From the neo-gothic skyscrapers of New York, via the of avenues of Paris, to the neon-lit metropolises of Asia,
Architecture marks out and represents the communities it embodies. At its best, it can play a pivotal role in franchising people in society. Our diverse societies benefit greatly from an urban landscape that engages them, communicates with them and understands them.
As architects, we design spaces – we don’t expect them to occur naturally – and fostering a culture of inclusion is no different.Stephen Drew, Head of
Buildings are the creations of people and if our
How do we currently measure up?
So where do the businesses – design practices, developers, investors – that build our cities currently stand on diversity within the profession?
Although there have been several very high profile BAME and LGBTQ architects who have risen to prominence over the past decade, representation remains low.
According to Macdonald & Company’s most recent global rewards and attitudes survey, 80% of those in
As the first black architect to be awarded the RIBA Gold Medal, David Adjaye’s recent comments on the topic has attracted plenty of attention:
“architecture is now realising its importance to the discipline and to the discourse.”
Steps we can take to promote diversity in
Much like good
As such, the RIBA Inclusion Charter is to be welcomed by asking
- Acknowledge the urgent need for inclusion in the
architectureprofession and wider construction industry
- Commit to setting inclusion targets and an EDI action plan for their practice
- Commit to developing their workplace culture, talent pipeline and ways of working to support inclusion
- Commit to publicly reporting on progress of their EDI plan – transparency and accountability are vital to drive cultural change
- Commit to embedding inclusive design in all projects, and contributing to the development of inclusive environments
The charter speaks to David Adjaye’s comment that the profession is entering the discourse in earnest but, as well as speaking about it, diversity must also be actively sought.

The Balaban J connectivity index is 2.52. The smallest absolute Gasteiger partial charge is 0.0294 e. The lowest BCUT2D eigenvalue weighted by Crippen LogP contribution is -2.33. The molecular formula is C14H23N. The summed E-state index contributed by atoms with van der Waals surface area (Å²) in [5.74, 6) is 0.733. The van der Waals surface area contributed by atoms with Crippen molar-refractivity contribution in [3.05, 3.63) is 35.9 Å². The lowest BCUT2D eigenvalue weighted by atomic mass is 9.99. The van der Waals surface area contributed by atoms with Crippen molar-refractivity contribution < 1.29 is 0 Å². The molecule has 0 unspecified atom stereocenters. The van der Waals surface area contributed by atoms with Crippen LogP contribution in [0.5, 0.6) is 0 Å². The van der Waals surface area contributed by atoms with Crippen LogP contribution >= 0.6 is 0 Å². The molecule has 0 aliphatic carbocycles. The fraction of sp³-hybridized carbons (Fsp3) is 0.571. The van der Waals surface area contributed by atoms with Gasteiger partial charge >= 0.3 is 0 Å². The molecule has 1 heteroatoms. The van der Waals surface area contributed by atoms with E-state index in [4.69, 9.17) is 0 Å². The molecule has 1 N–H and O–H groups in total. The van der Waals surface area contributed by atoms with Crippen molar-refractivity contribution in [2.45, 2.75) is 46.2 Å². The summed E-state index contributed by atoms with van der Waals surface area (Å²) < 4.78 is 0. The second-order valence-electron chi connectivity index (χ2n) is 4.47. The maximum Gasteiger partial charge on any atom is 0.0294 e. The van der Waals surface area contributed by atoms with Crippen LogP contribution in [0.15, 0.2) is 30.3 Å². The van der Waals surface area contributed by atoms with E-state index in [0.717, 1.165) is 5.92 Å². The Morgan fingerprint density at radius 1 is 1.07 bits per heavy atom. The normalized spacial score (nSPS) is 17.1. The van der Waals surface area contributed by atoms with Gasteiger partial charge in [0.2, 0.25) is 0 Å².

Measures like blind tenders and selection processes can be useful, but passive procedures alone are unlikely to be enough to bring about significant change.
For example, in one recent initiative in London, Southwark council failed to select a single firm led by a black architect amongst a panel of 110 firms despite the assessment process being blind and more than half of the evaluation panel being BAME.
This is, without a doubt, a stark indication of the problems faced by the profession, but we shouldn’t be too surprised. As architects, we design spaces – we don’t expect them to occur naturally – and fostering a culture of inclusion is no different.
Diversity can raise our profession’s standards
Architects are not alone in grappling with this topic and almost all parts of society have a way. It’s right that we should ask why it’s taken this long for a black architect to win RIBA’s top prize and it’s appropriate to shine a light on the lack of diversity in public tenders. However, it’s encouraging that the profession has recognised David Adjaye’s incredible talent and I can only hope it’s the start of much greater recognition for minorities in
The rewards of a more diverse
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